OTHERS

Power Hungry Doctors & The Anguish They Cause

Rare Disease & Syndrome

Cassandra Anelante

Ignorance might be bliss, but it also has the potential to be deadly

TW: medical negligence, gaslighting/mention of psychological abuse, death, rare disease, sexism, PTSD

I’d venture to say very few people are particularly drawn to oblivion, to the unknown, to never ending rhetorical questions. As humans, we naturally cling to what we’re conscious of, and oftentimes, nothing more. But the uncharted territories we so frequently run from and suppress in our day to day lives are what truly decide our fate. Ignorance might be bliss, but it also has the potential to be deadly. Take my word for it; my story is living proof.

my health history

I’ve been sick for about 12 years; since I was 5, to be exact. Out of the blue, I developed mysterious gastrointestinal symptoms. I was left completely incapacitated for awhile before the issue disappeared on its own. A diagnosis of juvenile diabetes followed right before I turned 6, setting off an interminable chain of autoimmune diagnoses. However, almost precisely one year ago, I fell ill in a more severe and life threatening way than possibly ever before. Seemingly out of nowhere, I started experiencing symptoms I’d never pondered on; most notably, convulsive attacks that resembled epileptic seizures. These episodes were also accompanied by frequent fainting, sleep spells, insomnia, nightmares, memory issues, tremors, temporary bouts of paralysis, and, the piece de resistance: absolutely disabling anxiety.

Living with chronic illness

Living with chronic illness is enough to make anybody nervous, that’s a given. But the anxiety I was struck with was something beyond situational. I knew without a doubt that there was something clinically wrong with my thought processes. I have always been a relatively calm and confident person. To say it was abnormal for me to suddenly find something worth doubting in every aspect of my life would be an understatement. I now know to label what I felt back then not just as anxiety, but as a sense of impending doom. Something in me knew there was a bad thing on the horizon, and I spent every waking moment trying to figure it out.

That’s when the convulsions began. It started out as some minor spasms and twitches, which I’d had here and there throughout the years. Naively, my medical team continuously dismissed them as benign. Ignoring them did nothing to suppress them. Before we knew it, I was having hundreds of agonizing convulsions a day. I could barely eat, speak, or sleep without triggering a seizure like episode. My life became a string of emergency room visits and cries for help, each of which went unanswered.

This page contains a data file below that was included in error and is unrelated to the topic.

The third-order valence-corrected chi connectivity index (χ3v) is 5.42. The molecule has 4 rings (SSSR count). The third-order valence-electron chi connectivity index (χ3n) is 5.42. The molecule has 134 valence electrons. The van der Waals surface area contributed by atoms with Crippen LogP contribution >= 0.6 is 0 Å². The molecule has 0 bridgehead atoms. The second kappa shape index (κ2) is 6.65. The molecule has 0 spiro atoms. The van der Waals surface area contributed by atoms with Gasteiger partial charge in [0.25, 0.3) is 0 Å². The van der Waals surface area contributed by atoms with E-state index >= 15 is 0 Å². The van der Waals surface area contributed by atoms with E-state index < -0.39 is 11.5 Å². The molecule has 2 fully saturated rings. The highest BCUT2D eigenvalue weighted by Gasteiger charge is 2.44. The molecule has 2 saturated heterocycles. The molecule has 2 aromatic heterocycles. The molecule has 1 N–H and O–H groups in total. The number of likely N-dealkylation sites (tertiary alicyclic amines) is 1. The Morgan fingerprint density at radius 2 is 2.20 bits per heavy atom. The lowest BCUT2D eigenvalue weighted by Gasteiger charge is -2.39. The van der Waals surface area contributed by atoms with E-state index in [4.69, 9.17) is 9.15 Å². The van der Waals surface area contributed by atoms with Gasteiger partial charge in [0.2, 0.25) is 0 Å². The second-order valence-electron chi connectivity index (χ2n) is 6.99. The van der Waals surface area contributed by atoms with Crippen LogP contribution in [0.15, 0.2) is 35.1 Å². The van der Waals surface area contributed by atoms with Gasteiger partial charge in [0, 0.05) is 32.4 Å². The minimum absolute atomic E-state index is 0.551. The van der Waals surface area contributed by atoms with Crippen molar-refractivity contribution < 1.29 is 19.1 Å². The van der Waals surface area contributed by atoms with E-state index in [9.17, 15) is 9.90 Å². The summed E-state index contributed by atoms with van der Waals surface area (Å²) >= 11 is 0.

Where things went wrong

Nobody on the medical staff could put their finger on what was wrong with me. Correction: none of them seemed as though they wanted to. After a handful of negative test results, which we had to pull teeth to get in the first place, my doctors got… bored, maybe? Lazy? Too frustrated to want to deal with me? I don’t know. All I know is, they stopped trying. They caught a glimpse of oblivion, and they didn’t like it. So, they handed my case over to psych. This is where the true trouble begins.

gaslighting

Have you ever heard the term “gaslighting?” It’s a common abuse tactic seen in relationships, and is fairly frequently discussed in psychology. Gaslighting, by definition, is “to manipulate someone by psychological means into questioning their own sanity.” However, most discussions of gaslighting fail to mention what to do when it occurs in a doctor patient relationship. That’s what happened to me. My medical team deceived me into thinking my struggles were all in my head. An obviously “brilliant" intern decided it was a lovely idea to call psych, instead of further investigating the possible underlying physical causes. This lead to a misdiagnosis of a psychosomatic illness instead of the correct diagnoses (which I uncovered mostly of my own accord, with the help of my family): severe mast cell activation syndrome (MCAS) and an incredibly rare subtype of episodic dystonia.

working around ignorance

Throughout my entire journey as a patient, my family and I have always had to deal with patronizing medical professionals. In fact, my mother was the one who diagnosed me with diabetes at the age of 5. She had to beg my doctor for the blood test to confirm it: which, of course, it did. Since then, we’ve had to deal with many ignorant and even bigoted scientists. As a patient, I frequently encounter condescending doctors, most of which are male. This opens us up to the discussion of “mansplaining.” It’s no secret that there are plenty of sexist men out in the world. Many of them have the habit of talking to perfectly capable and intelligent women as if they’re children. Time and time again, I’ve come across men who, despite being paid to help me, don’t give me the time of day. It’s not unlikely to see a doctor dismiss the concerns of my mother and I, while listening attentively to everything my father has to say. In addition to this, a lot of doctors have shot down my ideas for potential diagnoses and treatment, not even bothering to humor me. Each time I’ve been assured a certain hypothesis of mine is 100% impossible, it’s been proven otherwise. What’s truly terrifying about this pattern is how quickly it can escalate into something dangerous, and at times, even life threatening.